Cover image for The hall of three pines : an account of my life
Title:
The hall of three pines : an account of my life
Author:
Feng, Youlan, 1895-1990.
Personal Author:
Uniform Title:
San sung tʻang tzu hsü. English
Publication Information:
Honolulu : University of Hawai'i Press, [2000]

©2000
Physical Description:
xii, 409 pages ; 24 cm.
Language:
English
Personal Subject:
Added Author:
ISBN:
9780824814281

9780824822200
Format :
Book

Available:*

Library
Call Number
Material Type
Home Location
Status
Central Library B5234.F44 A3713 2000 Adult Non-Fiction Central Closed Stacks
Searching...

On Order

Summary

Summary

Feng Youlan was one of 20th-century China's leading philosophers and a historian of Chinese philosophy. This text presents his autobiography, which Youlan likens to ancient authors who, on completing their work wrote another piece recounting their origins, experiences and a plan of their work.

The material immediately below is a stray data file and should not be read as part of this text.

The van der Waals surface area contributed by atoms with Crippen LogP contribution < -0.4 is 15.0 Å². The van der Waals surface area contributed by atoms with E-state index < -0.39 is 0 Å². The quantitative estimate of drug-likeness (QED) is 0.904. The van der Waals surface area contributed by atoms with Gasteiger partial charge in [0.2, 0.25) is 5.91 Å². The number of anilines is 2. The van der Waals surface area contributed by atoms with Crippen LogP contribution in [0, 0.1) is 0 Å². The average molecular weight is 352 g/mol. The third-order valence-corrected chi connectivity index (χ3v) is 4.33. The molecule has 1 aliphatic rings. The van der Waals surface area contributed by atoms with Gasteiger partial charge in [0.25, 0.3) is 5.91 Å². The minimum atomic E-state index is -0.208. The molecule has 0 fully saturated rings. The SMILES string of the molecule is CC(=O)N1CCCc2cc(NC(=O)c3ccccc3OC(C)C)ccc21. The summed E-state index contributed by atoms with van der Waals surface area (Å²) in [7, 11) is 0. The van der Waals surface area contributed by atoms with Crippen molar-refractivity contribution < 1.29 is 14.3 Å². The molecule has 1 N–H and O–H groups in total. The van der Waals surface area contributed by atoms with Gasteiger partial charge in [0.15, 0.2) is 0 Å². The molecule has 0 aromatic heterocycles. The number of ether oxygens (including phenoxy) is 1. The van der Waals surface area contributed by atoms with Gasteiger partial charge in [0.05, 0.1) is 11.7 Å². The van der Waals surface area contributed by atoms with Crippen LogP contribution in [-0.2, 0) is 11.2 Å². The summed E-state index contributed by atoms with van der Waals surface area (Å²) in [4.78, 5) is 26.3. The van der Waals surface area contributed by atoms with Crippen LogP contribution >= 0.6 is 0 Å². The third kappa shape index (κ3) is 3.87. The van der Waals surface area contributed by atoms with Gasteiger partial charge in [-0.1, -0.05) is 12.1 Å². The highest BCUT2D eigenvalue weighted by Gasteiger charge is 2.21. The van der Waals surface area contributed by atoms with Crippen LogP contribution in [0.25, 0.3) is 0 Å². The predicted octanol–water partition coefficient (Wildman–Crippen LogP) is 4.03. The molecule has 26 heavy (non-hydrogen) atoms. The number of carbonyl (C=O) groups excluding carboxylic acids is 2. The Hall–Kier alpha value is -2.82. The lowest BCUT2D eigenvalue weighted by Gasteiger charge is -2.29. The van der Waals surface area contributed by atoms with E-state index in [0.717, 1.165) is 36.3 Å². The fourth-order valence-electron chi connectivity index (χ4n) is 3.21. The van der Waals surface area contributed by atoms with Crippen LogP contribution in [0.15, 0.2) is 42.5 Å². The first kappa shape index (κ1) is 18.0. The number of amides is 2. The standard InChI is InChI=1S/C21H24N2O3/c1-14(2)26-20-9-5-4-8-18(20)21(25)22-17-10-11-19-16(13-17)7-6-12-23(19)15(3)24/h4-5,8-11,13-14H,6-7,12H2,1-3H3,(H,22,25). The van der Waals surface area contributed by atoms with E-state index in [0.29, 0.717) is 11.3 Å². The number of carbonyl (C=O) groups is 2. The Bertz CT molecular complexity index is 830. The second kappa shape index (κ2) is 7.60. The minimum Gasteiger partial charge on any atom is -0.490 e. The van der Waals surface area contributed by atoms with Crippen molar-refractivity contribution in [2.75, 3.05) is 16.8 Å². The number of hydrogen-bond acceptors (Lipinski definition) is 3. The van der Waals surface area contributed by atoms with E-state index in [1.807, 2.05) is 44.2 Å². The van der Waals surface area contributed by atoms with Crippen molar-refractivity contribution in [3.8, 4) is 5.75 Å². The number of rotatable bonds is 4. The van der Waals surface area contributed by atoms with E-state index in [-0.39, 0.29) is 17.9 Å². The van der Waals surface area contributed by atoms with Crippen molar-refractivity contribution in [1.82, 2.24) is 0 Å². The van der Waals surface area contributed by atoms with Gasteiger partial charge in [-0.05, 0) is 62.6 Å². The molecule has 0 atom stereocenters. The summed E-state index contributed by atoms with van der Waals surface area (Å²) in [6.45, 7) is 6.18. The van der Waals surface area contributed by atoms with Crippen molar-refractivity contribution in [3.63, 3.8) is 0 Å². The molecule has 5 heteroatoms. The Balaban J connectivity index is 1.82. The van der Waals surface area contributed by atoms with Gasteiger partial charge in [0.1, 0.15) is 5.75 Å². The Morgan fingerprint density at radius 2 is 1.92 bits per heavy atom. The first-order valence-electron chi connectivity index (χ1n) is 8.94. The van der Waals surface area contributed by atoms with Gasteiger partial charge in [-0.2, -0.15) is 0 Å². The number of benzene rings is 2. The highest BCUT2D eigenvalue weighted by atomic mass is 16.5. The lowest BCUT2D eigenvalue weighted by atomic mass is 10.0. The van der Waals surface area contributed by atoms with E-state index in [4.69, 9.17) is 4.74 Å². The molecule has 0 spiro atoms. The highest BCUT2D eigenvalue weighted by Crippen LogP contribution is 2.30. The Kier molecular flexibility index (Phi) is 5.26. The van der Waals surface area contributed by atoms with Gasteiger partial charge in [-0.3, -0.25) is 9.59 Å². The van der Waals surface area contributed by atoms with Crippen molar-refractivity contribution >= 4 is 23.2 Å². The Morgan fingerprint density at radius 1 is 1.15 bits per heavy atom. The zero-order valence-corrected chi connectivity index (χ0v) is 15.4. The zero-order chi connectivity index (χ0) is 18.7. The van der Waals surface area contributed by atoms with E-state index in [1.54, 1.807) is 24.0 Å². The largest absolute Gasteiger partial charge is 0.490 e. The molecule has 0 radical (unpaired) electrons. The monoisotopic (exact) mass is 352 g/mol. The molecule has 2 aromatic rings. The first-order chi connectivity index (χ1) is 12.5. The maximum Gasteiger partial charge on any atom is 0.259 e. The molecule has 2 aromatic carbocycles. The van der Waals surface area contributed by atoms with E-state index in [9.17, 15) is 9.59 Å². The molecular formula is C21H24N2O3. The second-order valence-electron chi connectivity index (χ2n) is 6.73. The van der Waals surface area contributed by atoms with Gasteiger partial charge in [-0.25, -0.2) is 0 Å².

Reviews 1

Choice Review

Feng Youlan (1895-1990) authored The Spirit of Chinese Philosophy (1970, 1947), the first comprehensive history of Chinese philosophy, edited China's first academic journal of philosophy, and helped establish philosophy as a discipline in China. This book is an overall preface to his writings and covers the period from the 1890s to the 1980s. Like The Autobiography of Giambattista Vico (1975,1944), Feng Youlan's account of his life traces his development in terms of the familial, academic, and political context of his life and publications. Unlike Vico, for whom divine providence shapes the course of history, Feng Youlan's atheism leads him to focus on nature and especially human persons. His style is clear and understandable though occasionally repetitive. In the context of his life, he deals with society, philosophy, and Chinese universities. A characteristic of his views is the breaking down of boundaries between East and West, and his major work was a comparative study of Chinese and Western philosophy. He fostered the break away from China's semifeudal, semicolonial past and also wondered about how to inherit the spiritual heritage of the past. Although there were many shifts in his philosophy, he was in general agreement with the great cultural leap to Marxism-Leninism. General readers and all academic levels. D. A. Haney; Marywood University


Google Preview